by Matt Weiner
You have to admire the chutzpah when the first feature film ever to shoot on location at the Olympics has the star athlete’s event be over immediately after the opening ceremony.
But it’s an anticlimax that sets the tone for the rest of Olympic Dreams. Cross-country skier Penelope (real-life Olympian Alexi Pappas) is at a crossroads in her life. Young in years but already worn out in a world that measures time in all-consuming four-year spans, she spends the rest of her time at the Olympic Village wandering around, talking to fellow athletes and delaying the inevitable return to reality when she has to go back home.
She meets volunteer dentist Ezra (Nick Kroll, foreshadowing an effective mid-career transition to these reined in dramedy roles), an outgoing Olympics nerd who’s just happy to be there.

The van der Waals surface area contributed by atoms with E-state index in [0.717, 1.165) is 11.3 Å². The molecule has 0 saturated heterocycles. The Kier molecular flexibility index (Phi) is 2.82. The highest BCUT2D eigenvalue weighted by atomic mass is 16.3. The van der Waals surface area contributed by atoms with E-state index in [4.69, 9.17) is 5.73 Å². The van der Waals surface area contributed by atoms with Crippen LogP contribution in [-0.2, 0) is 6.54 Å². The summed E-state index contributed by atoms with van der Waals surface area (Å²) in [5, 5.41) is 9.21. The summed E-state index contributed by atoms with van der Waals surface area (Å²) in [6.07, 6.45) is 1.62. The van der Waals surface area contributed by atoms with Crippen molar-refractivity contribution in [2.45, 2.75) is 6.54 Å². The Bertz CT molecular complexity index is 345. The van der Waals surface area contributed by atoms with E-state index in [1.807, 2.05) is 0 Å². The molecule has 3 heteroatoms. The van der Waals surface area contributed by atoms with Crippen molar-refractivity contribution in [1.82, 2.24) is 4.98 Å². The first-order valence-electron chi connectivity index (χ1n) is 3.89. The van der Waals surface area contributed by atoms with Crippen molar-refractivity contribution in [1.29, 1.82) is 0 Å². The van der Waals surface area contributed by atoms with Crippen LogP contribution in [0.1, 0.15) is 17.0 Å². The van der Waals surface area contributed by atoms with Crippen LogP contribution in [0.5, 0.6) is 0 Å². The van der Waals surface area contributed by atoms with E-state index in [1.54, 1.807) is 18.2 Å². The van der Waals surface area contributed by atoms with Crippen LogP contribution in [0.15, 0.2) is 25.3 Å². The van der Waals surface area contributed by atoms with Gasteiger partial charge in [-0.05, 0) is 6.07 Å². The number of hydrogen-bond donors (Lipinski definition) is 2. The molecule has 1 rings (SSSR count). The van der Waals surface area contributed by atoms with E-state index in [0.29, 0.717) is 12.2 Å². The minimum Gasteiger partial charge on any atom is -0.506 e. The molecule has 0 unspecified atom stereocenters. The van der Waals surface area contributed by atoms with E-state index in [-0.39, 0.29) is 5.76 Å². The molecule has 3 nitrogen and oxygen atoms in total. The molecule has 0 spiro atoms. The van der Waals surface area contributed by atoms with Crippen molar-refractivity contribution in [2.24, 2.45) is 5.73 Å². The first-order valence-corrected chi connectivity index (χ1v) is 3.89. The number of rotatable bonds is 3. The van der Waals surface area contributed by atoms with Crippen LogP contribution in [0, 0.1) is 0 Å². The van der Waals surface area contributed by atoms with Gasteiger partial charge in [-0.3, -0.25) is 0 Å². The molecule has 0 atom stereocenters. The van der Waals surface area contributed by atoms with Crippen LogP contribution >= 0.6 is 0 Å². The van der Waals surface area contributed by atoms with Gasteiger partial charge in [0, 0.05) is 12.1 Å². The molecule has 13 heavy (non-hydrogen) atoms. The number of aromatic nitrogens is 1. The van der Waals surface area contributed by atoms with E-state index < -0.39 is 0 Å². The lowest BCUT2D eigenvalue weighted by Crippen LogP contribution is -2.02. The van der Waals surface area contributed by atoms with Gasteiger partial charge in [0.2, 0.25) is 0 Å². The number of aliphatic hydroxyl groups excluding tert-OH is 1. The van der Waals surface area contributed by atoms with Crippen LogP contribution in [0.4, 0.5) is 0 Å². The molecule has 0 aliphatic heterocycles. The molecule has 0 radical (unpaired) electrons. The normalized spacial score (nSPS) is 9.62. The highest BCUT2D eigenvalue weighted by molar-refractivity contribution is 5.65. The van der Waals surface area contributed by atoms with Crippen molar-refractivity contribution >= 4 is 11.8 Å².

The two hit it off, united by a vague sense of longing for… well, something. It’s a movie with modest aims, which are often dwarfed by the impressive settings. The story (by Pappas and Kroll along with Jeremy Teicher, who also directs) feels like it came long after securing the PyeongChang Olympic Village as the setting.
There’s the barest of plots, a sort of fish-out-of-water romcom that plays like a mumblecore Lost In Translation. As endearing as the two leads are, there’s not a lot of scaffolding to help them out. The film relies less on subtle characterization and more on a safe bet that you’ve seen these particulars enough to fill in the blanks yourself.
It’s a shame because Kroll and Pappas excel in their elements. Between Kroll’s deadpan improv with the various athletes and Pappas’ sincere empathy for the sacrifice and emotional highs and lows constantly unfolding in the background, it’s a wonder the filmmakers didn’t play it straight as a documentary.
The film has plenty of warm moments, with Pappas especially managing to balance a range of heartbreak, uncertainty and charm in a way that doesn’t get to come through in the official behind-the-scenes featurettes during the Olympics.
There’s just not enough there to back her up. The film might take us to the finish line, but just barely.